S2L Recovery Helping Heal Addicts

A recent survey found that a year after having completed the S2L Recovery program in Middle Tennessee, 60% of alumni are sober. This high success rate is due in large part to the curriculum used. Lost and Found – Recovery in Christ expounds on the love God has for all of his creation. This curriculum teaches us through our faith in Jesus Christ, who was the perfect atoning sacrifice for all of humanity’s sins, we can find peace. Through surrendering all we thought we knew to be true, we can heal from any detrimental addiction thanks to the light of the Lord.

According to Peter 1:5, 6, this new-found peace is maintained by adding goodness, knowledge, self-control, endurance, godliness, affection and love to our faith. This is the core and heart of S2L Recovery, and it provides the broken and desperate with an entirely new perspective on life. This perspective teaches the individual to stop identifying as an addict, to discard the old self, and identify as a child of God.

In a new identity with Christ love becomes our peak intellectual and ethical alignment. S2L Recovery, along with numerous faith-based recovery centers go beyond just providing an avenue to be free of drugs and alcohol. They provide a way of life that when adhered to allows us to leave the shame of our past lives as far as the east is from the west. If you or someone you love is struggling with addiction, please reach out to us and begin the path to recovery.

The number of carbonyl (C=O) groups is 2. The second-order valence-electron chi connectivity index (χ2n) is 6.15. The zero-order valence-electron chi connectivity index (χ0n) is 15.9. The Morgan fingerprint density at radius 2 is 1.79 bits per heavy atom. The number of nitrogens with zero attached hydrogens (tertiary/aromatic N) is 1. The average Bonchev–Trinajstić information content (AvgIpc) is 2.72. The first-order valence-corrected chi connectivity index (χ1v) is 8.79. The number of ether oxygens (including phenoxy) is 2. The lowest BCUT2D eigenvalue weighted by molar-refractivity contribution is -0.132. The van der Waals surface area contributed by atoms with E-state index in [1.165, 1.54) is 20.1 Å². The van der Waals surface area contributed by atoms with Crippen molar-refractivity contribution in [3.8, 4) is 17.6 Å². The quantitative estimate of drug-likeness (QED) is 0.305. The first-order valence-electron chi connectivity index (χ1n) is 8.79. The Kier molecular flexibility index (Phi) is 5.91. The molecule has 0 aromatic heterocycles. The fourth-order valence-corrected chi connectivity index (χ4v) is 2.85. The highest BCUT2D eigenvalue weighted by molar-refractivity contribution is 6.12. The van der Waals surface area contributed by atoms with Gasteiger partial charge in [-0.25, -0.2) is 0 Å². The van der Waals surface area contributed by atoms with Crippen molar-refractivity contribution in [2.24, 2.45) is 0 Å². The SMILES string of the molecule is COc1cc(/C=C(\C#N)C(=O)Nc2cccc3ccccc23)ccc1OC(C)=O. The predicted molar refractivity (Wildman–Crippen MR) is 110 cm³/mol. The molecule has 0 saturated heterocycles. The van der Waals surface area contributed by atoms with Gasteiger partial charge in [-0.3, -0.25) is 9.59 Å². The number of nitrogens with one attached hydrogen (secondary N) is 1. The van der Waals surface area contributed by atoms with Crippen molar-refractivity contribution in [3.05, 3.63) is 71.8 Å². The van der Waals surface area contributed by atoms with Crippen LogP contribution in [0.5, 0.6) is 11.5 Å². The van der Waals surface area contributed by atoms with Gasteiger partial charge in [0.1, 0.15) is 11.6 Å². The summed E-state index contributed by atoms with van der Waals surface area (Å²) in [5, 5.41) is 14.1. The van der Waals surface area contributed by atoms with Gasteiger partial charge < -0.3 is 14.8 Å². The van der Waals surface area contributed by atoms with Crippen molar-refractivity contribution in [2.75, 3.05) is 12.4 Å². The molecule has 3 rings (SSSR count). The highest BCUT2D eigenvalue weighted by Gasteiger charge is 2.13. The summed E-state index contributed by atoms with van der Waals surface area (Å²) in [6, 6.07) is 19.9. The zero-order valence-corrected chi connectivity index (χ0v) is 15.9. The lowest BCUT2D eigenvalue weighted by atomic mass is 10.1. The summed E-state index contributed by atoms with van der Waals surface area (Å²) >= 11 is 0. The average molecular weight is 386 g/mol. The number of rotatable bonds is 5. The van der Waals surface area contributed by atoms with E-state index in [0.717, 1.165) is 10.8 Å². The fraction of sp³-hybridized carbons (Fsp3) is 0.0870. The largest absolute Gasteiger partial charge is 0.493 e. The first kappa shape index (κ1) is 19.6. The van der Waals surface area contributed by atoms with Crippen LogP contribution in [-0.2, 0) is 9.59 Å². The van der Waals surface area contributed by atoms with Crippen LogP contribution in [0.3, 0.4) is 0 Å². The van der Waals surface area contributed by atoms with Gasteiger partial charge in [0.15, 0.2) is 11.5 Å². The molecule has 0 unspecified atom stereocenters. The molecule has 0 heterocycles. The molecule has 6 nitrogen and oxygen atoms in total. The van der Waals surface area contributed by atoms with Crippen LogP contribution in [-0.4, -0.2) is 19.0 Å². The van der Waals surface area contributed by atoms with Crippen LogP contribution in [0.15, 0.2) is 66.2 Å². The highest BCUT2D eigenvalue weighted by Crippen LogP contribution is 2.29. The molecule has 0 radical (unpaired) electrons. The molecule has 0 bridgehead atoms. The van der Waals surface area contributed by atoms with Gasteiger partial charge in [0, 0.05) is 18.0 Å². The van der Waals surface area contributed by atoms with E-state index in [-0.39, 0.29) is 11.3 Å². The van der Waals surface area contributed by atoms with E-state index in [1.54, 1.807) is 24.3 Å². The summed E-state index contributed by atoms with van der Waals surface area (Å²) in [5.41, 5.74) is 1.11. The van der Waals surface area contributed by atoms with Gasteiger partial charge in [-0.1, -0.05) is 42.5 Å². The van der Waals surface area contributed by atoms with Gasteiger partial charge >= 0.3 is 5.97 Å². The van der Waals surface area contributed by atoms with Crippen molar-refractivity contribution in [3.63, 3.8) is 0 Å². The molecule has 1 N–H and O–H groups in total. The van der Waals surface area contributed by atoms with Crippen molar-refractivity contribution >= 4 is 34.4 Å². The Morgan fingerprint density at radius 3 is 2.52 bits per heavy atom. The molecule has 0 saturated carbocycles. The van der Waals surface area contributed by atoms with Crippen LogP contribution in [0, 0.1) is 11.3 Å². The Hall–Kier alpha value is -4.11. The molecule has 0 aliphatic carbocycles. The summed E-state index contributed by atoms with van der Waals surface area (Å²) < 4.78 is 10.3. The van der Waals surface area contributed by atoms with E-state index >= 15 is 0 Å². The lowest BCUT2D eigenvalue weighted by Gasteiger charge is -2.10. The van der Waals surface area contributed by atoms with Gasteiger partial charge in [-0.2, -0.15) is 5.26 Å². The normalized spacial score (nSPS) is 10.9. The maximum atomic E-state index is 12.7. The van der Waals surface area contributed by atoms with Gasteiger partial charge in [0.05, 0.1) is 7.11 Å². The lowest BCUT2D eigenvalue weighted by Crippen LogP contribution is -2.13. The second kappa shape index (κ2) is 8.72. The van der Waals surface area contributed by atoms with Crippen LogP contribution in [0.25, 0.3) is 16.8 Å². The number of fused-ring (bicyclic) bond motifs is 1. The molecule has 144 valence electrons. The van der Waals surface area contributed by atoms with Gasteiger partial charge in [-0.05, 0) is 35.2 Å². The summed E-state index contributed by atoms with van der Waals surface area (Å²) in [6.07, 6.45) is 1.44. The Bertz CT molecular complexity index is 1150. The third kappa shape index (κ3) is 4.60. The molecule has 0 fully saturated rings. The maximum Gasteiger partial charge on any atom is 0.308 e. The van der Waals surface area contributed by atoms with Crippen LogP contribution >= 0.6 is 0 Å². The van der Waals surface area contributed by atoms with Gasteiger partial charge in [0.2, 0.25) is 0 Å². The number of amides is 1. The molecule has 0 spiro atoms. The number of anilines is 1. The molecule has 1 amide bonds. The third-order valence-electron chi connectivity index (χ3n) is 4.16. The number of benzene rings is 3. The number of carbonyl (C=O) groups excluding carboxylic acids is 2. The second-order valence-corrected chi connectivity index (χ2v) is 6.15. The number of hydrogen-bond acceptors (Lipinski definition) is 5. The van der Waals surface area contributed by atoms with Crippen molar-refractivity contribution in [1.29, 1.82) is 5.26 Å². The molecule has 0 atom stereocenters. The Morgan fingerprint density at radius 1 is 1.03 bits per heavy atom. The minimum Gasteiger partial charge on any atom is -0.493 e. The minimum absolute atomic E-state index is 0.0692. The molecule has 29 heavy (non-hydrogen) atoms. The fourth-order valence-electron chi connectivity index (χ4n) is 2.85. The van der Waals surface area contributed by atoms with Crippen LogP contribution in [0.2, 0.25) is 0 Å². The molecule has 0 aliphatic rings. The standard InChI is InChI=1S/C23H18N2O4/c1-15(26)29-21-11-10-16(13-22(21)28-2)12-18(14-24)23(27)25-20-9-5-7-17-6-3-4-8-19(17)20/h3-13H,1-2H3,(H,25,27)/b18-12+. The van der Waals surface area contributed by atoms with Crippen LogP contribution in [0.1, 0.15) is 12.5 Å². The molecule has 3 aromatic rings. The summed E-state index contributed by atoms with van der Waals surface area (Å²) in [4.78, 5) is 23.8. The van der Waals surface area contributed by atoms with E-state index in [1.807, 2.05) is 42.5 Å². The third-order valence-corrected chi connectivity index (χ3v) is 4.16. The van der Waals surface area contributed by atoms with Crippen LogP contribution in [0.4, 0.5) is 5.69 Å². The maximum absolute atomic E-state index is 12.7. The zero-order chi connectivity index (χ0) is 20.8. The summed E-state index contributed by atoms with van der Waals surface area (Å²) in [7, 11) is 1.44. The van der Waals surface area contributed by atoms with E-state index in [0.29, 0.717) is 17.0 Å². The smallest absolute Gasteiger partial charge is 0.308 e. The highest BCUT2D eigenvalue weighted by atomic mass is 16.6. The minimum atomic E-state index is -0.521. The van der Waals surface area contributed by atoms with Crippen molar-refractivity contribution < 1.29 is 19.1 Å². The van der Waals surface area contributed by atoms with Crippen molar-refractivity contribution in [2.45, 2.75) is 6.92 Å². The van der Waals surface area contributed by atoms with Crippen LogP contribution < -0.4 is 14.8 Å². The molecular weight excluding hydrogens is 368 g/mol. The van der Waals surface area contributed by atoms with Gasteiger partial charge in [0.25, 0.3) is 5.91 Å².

It’s Time for an Intervention–Be Prepared – Part 2

An Intervention: What to do After the Plan has Been Set

We have discussed how to begin the preparation process for a formal intervention, noting the importance of what an intervention should encompass and entail. An intervention is an intentional time to sit down with someone we love and express love and concern. For many addicts, their intervention is a precious memory of something hard, but also something that put them on the path to change, on the path to recovery. There are so many factors that go into having a healthy intervention day.

The Day of the Intervention